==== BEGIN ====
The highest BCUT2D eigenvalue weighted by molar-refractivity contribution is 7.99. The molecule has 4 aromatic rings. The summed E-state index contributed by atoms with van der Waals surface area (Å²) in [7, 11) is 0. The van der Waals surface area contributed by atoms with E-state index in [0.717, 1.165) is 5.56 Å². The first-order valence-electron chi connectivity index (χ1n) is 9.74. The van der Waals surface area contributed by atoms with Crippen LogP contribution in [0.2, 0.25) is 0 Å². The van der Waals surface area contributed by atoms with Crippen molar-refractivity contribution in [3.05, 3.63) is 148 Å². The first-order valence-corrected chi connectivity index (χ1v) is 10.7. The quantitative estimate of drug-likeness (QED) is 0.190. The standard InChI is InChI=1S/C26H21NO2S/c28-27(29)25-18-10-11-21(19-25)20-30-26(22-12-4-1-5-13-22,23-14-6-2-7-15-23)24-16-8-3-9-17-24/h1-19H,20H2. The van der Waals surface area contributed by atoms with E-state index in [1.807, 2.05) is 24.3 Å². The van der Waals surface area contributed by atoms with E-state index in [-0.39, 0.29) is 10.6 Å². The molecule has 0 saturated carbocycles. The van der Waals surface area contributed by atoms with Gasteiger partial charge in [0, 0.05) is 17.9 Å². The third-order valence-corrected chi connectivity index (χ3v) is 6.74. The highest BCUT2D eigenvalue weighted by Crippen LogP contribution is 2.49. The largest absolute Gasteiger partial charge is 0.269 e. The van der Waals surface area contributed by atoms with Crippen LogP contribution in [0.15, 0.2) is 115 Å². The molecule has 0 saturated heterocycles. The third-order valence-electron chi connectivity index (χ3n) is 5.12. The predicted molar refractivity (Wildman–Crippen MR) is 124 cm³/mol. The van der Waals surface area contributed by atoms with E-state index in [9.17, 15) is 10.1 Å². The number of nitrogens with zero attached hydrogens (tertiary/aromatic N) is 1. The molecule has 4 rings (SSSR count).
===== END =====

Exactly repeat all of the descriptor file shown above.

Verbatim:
The highest BCUT2D eigenvalue weighted by molar-refractivity contribution is 7.99. The molecule has 4 aromatic rings. The summed E-state index contributed by atoms with van der Waals surface area (Å²) in [7, 11) is 0. The van der Waals surface area contributed by atoms with E-state index in [0.717, 1.165) is 5.56 Å². The first-order valence-electron chi connectivity index (χ1n) is 9.74. The van der Waals surface area contributed by atoms with Crippen LogP contribution in [0.2, 0.25) is 0 Å². The van der Waals surface area contributed by atoms with Crippen molar-refractivity contribution in [3.05, 3.63) is 148 Å². The first-order valence-corrected chi connectivity index (χ1v) is 10.7. The quantitative estimate of drug-likeness (QED) is 0.190. The standard InChI is InChI=1S/C26H21NO2S/c28-27(29)25-18-10-11-21(19-25)20-30-26(22-12-4-1-5-13-22,23-14-6-2-7-15-23)24-16-8-3-9-17-24/h1-19H,20H2. The van der Waals surface area contributed by atoms with E-state index in [1.807, 2.05) is 24.3 Å². The van der Waals surface area contributed by atoms with E-state index in [-0.39, 0.29) is 10.6 Å². The molecule has 0 saturated carbocycles. The van der Waals surface area contributed by atoms with Gasteiger partial charge in [0, 0.05) is 17.9 Å². The third-order valence-corrected chi connectivity index (χ3v) is 6.74. The highest BCUT2D eigenvalue weighted by Crippen LogP contribution is 2.49. The largest absolute Gasteiger partial charge is 0.269 e. The van der Waals surface area contributed by atoms with Crippen LogP contribution in [0.15, 0.2) is 115 Å². The molecule has 0 saturated heterocycles. The third-order valence-electron chi connectivity index (χ3n) is 5.12. The predicted molar refractivity (Wildman–Crippen MR) is 124 cm³/mol. The van der Waals surface area contributed by atoms with E-state index in [9.17, 15) is 10.1 Å². The number of nitrogens with zero attached hydrogens (tertiary/aromatic N) is 1. The molecule has 4 rings (SSSR count).